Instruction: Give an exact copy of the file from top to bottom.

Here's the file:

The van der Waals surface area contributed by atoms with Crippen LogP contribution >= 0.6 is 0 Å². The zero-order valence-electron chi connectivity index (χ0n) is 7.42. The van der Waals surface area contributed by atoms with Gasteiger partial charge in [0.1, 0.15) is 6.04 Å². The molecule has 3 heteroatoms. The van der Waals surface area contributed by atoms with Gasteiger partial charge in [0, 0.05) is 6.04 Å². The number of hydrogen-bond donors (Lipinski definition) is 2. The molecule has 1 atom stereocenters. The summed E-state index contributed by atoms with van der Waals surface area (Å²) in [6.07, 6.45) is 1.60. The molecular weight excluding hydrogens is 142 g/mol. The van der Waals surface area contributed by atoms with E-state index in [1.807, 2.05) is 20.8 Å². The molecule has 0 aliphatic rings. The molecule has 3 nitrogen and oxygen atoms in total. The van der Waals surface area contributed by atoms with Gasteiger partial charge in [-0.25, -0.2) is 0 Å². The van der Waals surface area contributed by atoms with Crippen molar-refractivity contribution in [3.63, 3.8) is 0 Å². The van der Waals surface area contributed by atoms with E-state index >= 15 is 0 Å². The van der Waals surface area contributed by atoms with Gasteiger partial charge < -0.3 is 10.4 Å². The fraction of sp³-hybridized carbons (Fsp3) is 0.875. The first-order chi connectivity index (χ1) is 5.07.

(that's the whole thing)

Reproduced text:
The van der Waals surface area contributed by atoms with Crippen LogP contribution >= 0.6 is 0 Å². The zero-order valence-electron chi connectivity index (χ0n) is 7.42. The van der Waals surface area contributed by atoms with Gasteiger partial charge in [0.1, 0.15) is 6.04 Å². The molecule has 3 heteroatoms. The van der Waals surface area contributed by atoms with Gasteiger partial charge in [0, 0.05) is 6.04 Å². The number of hydrogen-bond donors (Lipinski definition) is 2. The molecule has 1 atom stereocenters. The summed E-state index contributed by atoms with van der Waals surface area (Å²) in [6.07, 6.45) is 1.60. The molecular weight excluding hydrogens is 142 g/mol. The van der Waals surface area contributed by atoms with E-state index in [1.807, 2.05) is 20.8 Å². The molecule has 0 aliphatic rings. The molecule has 3 nitrogen and oxygen atoms in total. The van der Waals surface area contributed by atoms with Gasteiger partial charge in [-0.25, -0.2) is 0 Å². The van der Waals surface area contributed by atoms with Crippen molar-refractivity contribution in [3.63, 3.8) is 0 Å². The van der Waals surface area contributed by atoms with E-state index >= 15 is 0 Å². The van der Waals surface area contributed by atoms with Gasteiger partial charge < -0.3 is 10.4 Å². The fraction of sp³-hybridized carbons (Fsp3) is 0.875. The first-order chi connectivity index (χ1) is 5.07.